Another serious problem of historical data for creation and testing of the trading strategies is the “depth” selection of used prices. On the one hand, the nearest historical data is the most relevant and describes the current nature of the market, on the other hand, the accounting of more “old” data will provide more information about the behavior of the trading strategy in different market conditions. Trading nature of one or another instrument usually has a periodic character, i.e. periods of rapid growth in prices are followed by periods of low trading activity or a significant drop in the asset prices. These impulses and corrections are observed not only on short-term charts; the large cycles with duration from several years to tens of years also exist. Long-term cycles are stipulated by global economic factors that directly affect the composition and actions of market participants. When developing and testing the trading systems, on my opinion, it is necessary to use historical data that include all cycles described above. So trader can assess the performance of the trading system in different market conditions and be prepared (as possible) to the change of the market cycle. If it wouldn't made, then there is a high probability that you obtain “adjusted” trading system, the behavior of which when changing the market cycle will be unpredictable and can lead to the loss of funds. Let’s consider a simple example: since the first half of 2009, American stock index S&P 500 is in a bullish trend, but shouldn't be forgotten that earlier the periods of long growth alternated with shorter periods of rapid price drop. The chart of S&P 500 day close prices since 2000 is shown below.

The chart of S&P 500 day close prices since 2000.

If the trading strategy will be created and tested on historical data of the current bullish market, then there is a high probability of a simple “adjustment” under the bullish trend. Characteristics of the system outside of long bullish trend are unknown; this can lead to large losses when changing the market cycle. Of course, the trading strategy does not have to be symmetrical (to have comparable results of the trading in bullish and bearish market). For the strategies oriented on a certain market type, it is necessary to provide the filters, which would exclude opening of the positions outside of target type of the market. Nevertheless, do not overdo it, those areas of the historical data on which the composition of the trading participants or the fundamental background is radically different from the current market, should not be included in the test sampling. Such filtering of the history can only be done in the case if are no preconditions to the repetition of similar market situation. These recommendations are largely related to intraday or longer-term trading strategies. High-frequency traders are less sensitive to the macro state of the instrument, since they mainly use the peculiarities of market microstructure.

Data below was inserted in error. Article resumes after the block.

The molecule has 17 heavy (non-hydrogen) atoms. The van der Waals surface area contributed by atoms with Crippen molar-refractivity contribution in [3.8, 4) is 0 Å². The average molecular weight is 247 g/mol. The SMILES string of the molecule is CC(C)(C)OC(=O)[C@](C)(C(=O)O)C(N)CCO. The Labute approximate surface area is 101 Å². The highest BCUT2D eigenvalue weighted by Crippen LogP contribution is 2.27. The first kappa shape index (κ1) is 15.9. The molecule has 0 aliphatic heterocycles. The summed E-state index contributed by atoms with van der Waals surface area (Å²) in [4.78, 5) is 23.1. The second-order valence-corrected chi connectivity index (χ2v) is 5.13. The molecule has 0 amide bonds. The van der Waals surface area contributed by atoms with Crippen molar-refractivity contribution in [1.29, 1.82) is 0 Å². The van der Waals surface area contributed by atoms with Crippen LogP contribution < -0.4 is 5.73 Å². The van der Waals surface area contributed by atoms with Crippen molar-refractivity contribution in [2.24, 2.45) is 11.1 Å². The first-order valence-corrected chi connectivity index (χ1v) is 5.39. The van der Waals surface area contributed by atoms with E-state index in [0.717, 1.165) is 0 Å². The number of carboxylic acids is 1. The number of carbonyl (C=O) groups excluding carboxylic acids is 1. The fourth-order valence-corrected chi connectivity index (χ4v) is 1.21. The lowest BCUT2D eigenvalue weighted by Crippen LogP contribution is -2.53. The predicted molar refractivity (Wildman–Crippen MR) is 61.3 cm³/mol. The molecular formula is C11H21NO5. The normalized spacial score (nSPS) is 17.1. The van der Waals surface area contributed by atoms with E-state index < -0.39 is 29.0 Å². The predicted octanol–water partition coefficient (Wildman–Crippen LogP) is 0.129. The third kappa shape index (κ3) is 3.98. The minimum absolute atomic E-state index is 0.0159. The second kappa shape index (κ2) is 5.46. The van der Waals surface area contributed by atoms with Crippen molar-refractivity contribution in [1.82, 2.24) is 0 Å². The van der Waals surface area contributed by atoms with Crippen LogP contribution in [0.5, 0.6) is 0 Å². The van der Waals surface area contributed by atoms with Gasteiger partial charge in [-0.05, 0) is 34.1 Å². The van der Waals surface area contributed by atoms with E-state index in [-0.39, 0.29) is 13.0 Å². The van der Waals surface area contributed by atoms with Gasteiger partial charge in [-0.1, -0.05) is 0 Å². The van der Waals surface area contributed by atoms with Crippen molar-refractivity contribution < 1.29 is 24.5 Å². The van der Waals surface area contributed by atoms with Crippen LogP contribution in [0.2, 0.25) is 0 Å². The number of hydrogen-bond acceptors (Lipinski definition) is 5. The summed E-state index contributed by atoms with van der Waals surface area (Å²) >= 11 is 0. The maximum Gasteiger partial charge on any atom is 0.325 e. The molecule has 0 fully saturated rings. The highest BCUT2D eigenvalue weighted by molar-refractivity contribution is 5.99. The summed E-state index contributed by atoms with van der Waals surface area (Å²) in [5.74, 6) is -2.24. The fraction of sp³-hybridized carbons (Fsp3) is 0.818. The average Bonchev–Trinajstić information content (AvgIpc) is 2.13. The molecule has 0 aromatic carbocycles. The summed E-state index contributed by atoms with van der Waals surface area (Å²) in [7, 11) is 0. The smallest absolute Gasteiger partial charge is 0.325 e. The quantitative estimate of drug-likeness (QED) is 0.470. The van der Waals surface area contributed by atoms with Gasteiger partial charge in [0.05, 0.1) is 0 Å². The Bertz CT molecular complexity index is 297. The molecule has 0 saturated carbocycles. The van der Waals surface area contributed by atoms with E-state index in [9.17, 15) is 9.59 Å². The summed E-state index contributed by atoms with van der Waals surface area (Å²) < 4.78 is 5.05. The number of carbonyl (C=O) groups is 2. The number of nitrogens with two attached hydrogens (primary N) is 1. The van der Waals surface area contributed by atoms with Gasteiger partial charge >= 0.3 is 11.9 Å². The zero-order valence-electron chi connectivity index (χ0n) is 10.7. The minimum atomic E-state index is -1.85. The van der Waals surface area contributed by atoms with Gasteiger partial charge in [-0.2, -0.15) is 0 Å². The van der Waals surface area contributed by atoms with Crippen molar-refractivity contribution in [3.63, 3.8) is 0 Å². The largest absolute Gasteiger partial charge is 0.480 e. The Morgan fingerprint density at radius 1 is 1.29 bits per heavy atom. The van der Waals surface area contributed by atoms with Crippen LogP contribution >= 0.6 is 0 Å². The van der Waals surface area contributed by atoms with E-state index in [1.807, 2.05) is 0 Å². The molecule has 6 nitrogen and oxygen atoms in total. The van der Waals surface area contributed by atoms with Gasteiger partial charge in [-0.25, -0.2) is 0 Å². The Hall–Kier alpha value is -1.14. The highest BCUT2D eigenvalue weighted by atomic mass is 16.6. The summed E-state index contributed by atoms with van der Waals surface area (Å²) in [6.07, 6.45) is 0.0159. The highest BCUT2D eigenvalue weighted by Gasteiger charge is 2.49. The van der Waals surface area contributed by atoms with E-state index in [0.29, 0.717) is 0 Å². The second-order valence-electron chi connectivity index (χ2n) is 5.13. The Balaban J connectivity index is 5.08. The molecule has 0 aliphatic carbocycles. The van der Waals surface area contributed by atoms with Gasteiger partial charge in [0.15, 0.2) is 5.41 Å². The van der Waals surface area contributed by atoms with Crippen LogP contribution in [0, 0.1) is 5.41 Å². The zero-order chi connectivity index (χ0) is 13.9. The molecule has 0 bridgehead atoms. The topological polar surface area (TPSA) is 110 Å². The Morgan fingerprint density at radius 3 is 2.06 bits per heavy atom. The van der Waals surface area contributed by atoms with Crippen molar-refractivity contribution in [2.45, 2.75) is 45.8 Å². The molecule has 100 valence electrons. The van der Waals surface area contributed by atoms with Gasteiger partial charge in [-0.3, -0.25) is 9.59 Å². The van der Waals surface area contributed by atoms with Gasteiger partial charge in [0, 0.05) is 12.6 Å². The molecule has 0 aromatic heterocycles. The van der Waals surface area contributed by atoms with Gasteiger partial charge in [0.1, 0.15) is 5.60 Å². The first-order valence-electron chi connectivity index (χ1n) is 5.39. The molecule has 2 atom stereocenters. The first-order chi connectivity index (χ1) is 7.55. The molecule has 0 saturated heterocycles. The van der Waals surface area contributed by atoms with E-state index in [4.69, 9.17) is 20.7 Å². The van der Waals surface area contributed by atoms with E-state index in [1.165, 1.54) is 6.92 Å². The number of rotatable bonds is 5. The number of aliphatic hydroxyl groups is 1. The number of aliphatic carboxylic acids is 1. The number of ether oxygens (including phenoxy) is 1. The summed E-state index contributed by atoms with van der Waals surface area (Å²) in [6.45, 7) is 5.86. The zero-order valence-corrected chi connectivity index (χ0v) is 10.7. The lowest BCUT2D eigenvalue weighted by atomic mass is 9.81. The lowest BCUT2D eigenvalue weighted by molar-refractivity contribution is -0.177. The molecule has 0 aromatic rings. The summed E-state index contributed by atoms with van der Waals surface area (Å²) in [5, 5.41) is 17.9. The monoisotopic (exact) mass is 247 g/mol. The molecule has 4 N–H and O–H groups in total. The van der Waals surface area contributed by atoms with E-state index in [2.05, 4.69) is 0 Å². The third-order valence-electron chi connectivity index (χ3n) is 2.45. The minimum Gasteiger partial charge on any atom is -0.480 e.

As an illustration, we can consider an example of the periods of extreme volatility in the prices of natural gas. Having considered the historical gas prices over the past 3 years we can distinguish a surge in volatility, which is completely out of the general trend. It is highlighted with a red rectangle. There is a temptation simply not to include these anomalous prices in the test sampling. Nevertheless, trying to determine the reasons of this phenomenon, we learn that this price growth is stipulated by very low temperatures during the heating season. All the rest of the time as represented in the chart, weather anomalies of this magnitude were not observed, hence the relatively low volatility.

The chart of Weather anomalies

Obtained information makes us to take a look of the history more deeply, and check, have there been similar situations before? Whether such behavior is characteristical for the gas or is it an isolated incident? Below is a chart of natural gas prices for the period since 2008. Splash of volatility during the cold winter is clearly visible on a comparable scale.

Splash of volatility during the cold winter is clearly visible on a comparable scale.

It becomes clear that this effect appears periodically on the instrument and, as a result of abnormally low temperatures, it can happen again. This fact should be considered when developing trading strategy on this instrument.

Hour there - an hour ago...

If trading strategy uses market dependencies, which clearly depend on astronomical time, then particular attention should be paid to the time synchronization of historical data. Effects associated with opening/closing of trading platforms, the release of important periodic reports, etc. can be an example of such dependencies. For example, with the transition to winter/summer time, can occur the problems with testing the strategies that are closely tied to the time of the trading signal appearance. Testing of the influence of the periodic reports’ release on asset prices can serve as another example. If during the period of testing the periodicity of reporting was changed or the time of data release was postponed, then this should be considered in the logic of the trading strategy. Otherwise, the test results will not correspond to the actual situation that may result in deficiency or loss of money.